Pierce’s conclusions were based on interviews conducted with nineteen other marine pilots with a combined 442 years of experience in maritime navigation in both Prince William Sound as well as Cook Inlet. The findings concluded that Cook Inlet poses a greater shipping risk due to the presence of significant ice during the winter. Although Captain Pierce noted that LNG tankers have called on Cook Inlet for 40 years, the ships used there were specifically designed for that port and carry much smaller volumes of LNG. Large LNG ships are three times the size of old LNG ships that have been calling at Cook Inlet/Nikiski. “Shipping large volumes requires large ships for scale of economics,” stated Pierce.
When the pilots interviewed were asked about various locations for a large LNG terminal, more than 80% stated that a large LNG terminal out of Cook Inlet would pose a risk, whereas only 10% believed that a Prince William Sound /(Port Valdez) would pose any risk. One hundred per cent of the pilots interviewed agreed that ice conditions in Cook Inlet can prevent tug assist when needed whereas 100% of the pilots stated that the existing Ship Escort Response Vessels System (SERVS) and the Coast Guard provide adequate risk mitigation in Port Valdez. Coast Guard operations in the Port of Valdez have been uniquely designed and equipped and the personnel trained to ensure the safe navigation of large oil tankers through its waters. Similarly sized vessels would be required for the export of natural gas to the Asian Pacific Rim. Continue reading
The Alaska Gasline Port Authority (AGPA) is pleased to release the results of its efforts over the past several years to attract the Asian market as interested buyers of a large volume of North Slope gas.
ExxonMobil/TransCanada recently contacted AGPA seeking a non-binding Solicitation of Interest (SOI) for New Natural Gas Pipeline Capacity as required under AGIA. ExxonMobil’s SOI closed last Friday, September 14th. In response, AGPA aggregated the Asian interest for LNG export from Valdez. The volume of gas nominated by these Asian companies plus projected instate volume exceeds the volume targeted by the AGPA for the proposed gas line to Valdez.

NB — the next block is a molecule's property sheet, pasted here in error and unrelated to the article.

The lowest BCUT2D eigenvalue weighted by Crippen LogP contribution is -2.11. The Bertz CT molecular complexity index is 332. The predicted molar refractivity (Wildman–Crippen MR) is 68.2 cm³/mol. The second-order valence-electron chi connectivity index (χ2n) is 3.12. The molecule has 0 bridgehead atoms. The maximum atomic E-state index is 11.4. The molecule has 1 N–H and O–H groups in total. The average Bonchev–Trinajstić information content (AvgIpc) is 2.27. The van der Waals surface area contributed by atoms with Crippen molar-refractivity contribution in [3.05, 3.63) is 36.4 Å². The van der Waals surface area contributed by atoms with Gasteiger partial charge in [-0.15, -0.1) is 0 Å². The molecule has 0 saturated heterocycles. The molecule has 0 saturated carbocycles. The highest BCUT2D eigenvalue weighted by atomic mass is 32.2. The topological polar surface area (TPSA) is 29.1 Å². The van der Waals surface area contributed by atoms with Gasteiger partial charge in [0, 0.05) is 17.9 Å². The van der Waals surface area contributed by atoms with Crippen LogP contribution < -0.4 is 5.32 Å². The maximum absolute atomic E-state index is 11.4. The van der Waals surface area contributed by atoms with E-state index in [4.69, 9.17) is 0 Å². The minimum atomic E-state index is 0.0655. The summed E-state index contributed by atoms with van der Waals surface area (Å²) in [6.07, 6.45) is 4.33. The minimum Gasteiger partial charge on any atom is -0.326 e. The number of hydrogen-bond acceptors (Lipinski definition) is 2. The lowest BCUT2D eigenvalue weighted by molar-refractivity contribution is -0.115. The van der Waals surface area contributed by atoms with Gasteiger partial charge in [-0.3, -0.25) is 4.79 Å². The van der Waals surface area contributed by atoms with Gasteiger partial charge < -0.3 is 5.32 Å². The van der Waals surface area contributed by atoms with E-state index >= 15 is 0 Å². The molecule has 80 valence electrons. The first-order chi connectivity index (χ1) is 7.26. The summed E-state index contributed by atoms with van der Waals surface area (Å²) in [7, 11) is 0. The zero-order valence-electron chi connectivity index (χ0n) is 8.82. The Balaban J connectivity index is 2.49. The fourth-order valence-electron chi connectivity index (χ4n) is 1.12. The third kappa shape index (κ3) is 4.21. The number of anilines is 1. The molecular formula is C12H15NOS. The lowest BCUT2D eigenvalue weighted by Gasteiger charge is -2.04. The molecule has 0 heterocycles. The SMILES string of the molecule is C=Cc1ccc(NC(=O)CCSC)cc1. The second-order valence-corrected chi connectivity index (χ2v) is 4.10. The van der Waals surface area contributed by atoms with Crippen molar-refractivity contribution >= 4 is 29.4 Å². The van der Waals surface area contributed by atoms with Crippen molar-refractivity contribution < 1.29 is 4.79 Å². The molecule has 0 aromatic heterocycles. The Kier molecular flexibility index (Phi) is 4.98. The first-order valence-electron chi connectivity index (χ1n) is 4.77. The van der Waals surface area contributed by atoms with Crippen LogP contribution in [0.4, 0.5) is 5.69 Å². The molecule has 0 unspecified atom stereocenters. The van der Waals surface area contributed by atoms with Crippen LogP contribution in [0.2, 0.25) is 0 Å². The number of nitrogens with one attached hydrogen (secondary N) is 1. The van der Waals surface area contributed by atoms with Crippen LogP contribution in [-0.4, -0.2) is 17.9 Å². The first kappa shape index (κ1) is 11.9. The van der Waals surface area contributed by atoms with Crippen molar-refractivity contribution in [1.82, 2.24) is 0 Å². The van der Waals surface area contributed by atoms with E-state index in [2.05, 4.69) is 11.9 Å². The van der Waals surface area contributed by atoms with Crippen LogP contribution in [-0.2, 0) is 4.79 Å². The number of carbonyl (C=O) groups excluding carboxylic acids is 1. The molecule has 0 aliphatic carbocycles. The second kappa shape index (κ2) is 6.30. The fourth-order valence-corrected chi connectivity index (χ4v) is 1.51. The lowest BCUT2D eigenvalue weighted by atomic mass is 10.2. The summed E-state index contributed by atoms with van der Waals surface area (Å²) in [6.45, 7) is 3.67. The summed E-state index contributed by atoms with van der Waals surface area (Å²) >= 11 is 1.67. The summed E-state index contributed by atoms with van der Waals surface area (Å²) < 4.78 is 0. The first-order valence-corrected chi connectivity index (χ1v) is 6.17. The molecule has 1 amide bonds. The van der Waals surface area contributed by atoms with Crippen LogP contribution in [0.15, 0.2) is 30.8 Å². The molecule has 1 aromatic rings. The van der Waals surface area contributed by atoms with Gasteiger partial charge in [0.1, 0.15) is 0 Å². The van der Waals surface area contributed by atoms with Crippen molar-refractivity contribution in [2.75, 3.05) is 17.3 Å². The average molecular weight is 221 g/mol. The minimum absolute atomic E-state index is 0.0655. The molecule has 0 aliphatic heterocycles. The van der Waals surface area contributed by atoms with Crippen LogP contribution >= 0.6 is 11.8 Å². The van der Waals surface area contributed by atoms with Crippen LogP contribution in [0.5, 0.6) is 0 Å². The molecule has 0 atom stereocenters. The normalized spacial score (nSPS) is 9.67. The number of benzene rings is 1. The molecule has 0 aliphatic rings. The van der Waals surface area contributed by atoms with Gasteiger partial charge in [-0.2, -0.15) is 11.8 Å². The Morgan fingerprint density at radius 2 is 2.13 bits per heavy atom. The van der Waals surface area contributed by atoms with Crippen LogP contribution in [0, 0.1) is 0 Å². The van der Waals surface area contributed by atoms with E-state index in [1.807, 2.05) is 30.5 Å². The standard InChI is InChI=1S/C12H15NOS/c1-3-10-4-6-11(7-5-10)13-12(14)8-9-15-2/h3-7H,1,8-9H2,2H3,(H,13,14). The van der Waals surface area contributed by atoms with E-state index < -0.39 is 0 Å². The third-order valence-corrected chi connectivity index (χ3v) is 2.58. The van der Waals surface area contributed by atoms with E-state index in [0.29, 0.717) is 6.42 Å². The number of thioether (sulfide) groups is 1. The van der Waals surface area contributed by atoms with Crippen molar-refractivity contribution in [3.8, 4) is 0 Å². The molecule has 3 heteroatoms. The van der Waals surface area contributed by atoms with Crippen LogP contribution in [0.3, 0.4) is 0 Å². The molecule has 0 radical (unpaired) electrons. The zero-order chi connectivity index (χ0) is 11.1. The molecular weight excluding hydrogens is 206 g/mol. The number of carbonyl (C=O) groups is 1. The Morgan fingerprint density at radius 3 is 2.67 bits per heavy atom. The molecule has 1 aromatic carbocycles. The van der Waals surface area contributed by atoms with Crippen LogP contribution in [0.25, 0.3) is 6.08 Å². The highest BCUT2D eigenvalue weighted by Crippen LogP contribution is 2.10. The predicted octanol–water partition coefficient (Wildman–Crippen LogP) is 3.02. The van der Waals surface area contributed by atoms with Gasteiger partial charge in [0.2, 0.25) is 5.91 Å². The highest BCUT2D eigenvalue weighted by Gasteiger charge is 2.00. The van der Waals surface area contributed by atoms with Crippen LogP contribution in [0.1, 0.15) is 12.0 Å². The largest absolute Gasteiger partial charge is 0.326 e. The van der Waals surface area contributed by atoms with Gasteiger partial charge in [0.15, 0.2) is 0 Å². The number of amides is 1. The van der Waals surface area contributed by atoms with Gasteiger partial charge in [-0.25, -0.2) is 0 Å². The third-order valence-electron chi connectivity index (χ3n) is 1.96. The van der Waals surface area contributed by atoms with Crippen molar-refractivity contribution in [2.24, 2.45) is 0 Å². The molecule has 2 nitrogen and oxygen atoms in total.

The target volume of gas for the gasline from Prudhoe Bay to Valdez is 2.7 billion cubic feet per day (bcfd). The non-binding nominations AGPA received from the Asian market for LNG off-take amounted to 2.8 bcf per day. When combined with projected instate gas market (.25bcfd -.50 bcfd), the total volume nominated for the large diameter gasline is 3.3 bcf per day.
Bill Walker, general counsel for APGA noted that “although the nominations are non-binding, such letters of interest are industry standard in engaging the market and match ExxonMobil’s nonbinding Solicitation of Interest.” Walker added, “This is an exciting milestone toward securing buyers for Alaska LNG.”
Several of the companies nominating volumes included major buyers from Asia who would qualify as Free Trade Agreement countries, for export under the pending export license AGPA recently filed with the U S Department of Energy. The companies include POSCO (Korea), Korea East West Power, KOGAS (Korea), GS Energy (Korea), PTT International Co. Ltd. (Thailand) and PT PGN LNG Indonesia. Not all companies designated a specific volume of LNG off-take.
The overwhelming interest expressed in the letters of interest confirms the Asian market is eager for an opportunity to buy Alaska’s LNG in large quantities.
This announcement comes on the heels of the Alaska LNG Summit held in Valdez this past week. Interested buyers and industry leaders traveled from Indonesia, Japan, Hawaii, and throughout the Lower 48 to attend the summit.
During the Summit, LNG experts in financing, marketing, shipping, and purchasing LNG detailed the urgency and viability of a gasline from Prudhoe to Valdez for LNG export.